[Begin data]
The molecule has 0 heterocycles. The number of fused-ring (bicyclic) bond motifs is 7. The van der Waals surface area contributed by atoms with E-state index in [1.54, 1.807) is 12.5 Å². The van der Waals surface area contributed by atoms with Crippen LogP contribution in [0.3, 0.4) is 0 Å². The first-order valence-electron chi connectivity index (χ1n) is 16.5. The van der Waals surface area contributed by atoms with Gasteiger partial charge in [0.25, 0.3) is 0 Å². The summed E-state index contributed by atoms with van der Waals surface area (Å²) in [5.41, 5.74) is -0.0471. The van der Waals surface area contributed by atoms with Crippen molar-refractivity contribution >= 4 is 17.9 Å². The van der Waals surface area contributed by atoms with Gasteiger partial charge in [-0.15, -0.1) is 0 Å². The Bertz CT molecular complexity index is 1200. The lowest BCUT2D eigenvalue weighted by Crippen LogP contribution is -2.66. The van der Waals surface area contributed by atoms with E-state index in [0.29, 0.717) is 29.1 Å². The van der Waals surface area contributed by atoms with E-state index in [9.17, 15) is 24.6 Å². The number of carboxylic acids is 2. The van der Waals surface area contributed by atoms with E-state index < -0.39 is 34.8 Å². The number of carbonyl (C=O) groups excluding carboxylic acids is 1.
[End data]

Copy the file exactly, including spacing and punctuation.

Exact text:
The molecule has 0 heterocycles. The number of fused-ring (bicyclic) bond motifs is 7. The van der Waals surface area contributed by atoms with E-state index in [1.54, 1.807) is 12.5 Å². The van der Waals surface area contributed by atoms with Crippen LogP contribution in [0.3, 0.4) is 0 Å². The first-order valence-electron chi connectivity index (χ1n) is 16.5. The van der Waals surface area contributed by atoms with Gasteiger partial charge in [0.25, 0.3) is 0 Å². The summed E-state index contributed by atoms with van der Waals surface area (Å²) in [5.41, 5.74) is -0.0471. The van der Waals surface area contributed by atoms with Crippen molar-refractivity contribution >= 4 is 17.9 Å². The van der Waals surface area contributed by atoms with Gasteiger partial charge in [-0.15, -0.1) is 0 Å². The Bertz CT molecular complexity index is 1200. The lowest BCUT2D eigenvalue weighted by Crippen LogP contribution is -2.66. The van der Waals surface area contributed by atoms with E-state index in [0.29, 0.717) is 29.1 Å². The van der Waals surface area contributed by atoms with E-state index in [9.17, 15) is 24.6 Å². The number of carboxylic acids is 2. The van der Waals surface area contributed by atoms with E-state index < -0.39 is 34.8 Å². The number of carbonyl (C=O) groups excluding carboxylic acids is 1.